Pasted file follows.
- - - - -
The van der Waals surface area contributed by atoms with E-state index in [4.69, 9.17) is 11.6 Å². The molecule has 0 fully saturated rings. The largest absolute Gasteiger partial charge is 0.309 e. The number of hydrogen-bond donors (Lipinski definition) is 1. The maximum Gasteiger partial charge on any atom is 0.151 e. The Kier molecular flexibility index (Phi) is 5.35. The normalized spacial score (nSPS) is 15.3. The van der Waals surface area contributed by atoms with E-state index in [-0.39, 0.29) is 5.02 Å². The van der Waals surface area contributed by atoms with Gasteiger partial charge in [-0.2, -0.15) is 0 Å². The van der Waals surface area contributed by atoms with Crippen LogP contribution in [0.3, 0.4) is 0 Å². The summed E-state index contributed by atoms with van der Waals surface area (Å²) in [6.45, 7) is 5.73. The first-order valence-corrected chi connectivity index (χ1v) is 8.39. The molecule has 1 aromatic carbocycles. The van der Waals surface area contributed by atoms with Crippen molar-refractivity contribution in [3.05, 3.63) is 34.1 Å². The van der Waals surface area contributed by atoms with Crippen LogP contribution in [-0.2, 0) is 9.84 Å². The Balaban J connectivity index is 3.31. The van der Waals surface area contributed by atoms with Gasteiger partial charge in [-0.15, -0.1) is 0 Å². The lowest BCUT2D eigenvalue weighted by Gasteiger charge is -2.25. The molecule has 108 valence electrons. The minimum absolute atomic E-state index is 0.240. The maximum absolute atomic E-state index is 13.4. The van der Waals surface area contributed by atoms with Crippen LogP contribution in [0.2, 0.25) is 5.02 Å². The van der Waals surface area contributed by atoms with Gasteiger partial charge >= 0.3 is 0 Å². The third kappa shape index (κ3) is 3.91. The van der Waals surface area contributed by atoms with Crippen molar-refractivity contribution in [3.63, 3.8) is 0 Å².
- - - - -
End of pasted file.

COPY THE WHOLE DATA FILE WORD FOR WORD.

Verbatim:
The van der Waals surface area contributed by atoms with E-state index in [4.69, 9.17) is 11.6 Å². The molecule has 0 fully saturated rings. The largest absolute Gasteiger partial charge is 0.309 e. The number of hydrogen-bond donors (Lipinski definition) is 1. The maximum Gasteiger partial charge on any atom is 0.151 e. The Kier molecular flexibility index (Phi) is 5.35. The normalized spacial score (nSPS) is 15.3. The van der Waals surface area contributed by atoms with E-state index in [-0.39, 0.29) is 5.02 Å². The van der Waals surface area contributed by atoms with Gasteiger partial charge in [-0.2, -0.15) is 0 Å². The van der Waals surface area contributed by atoms with Crippen LogP contribution in [0.3, 0.4) is 0 Å². The summed E-state index contributed by atoms with van der Waals surface area (Å²) in [6.45, 7) is 5.73. The first-order valence-corrected chi connectivity index (χ1v) is 8.39. The molecule has 1 aromatic carbocycles. The van der Waals surface area contributed by atoms with Crippen molar-refractivity contribution in [3.05, 3.63) is 34.1 Å². The van der Waals surface area contributed by atoms with Crippen LogP contribution in [-0.2, 0) is 9.84 Å². The Balaban J connectivity index is 3.31. The van der Waals surface area contributed by atoms with Gasteiger partial charge in [-0.15, -0.1) is 0 Å². The lowest BCUT2D eigenvalue weighted by Gasteiger charge is -2.25. The molecule has 108 valence electrons. The minimum absolute atomic E-state index is 0.240. The maximum absolute atomic E-state index is 13.4. The van der Waals surface area contributed by atoms with Crippen LogP contribution in [0.2, 0.25) is 5.02 Å². The van der Waals surface area contributed by atoms with Gasteiger partial charge >= 0.3 is 0 Å². The third kappa shape index (κ3) is 3.91. The van der Waals surface area contributed by atoms with Crippen molar-refractivity contribution in [3.63, 3.8) is 0 Å².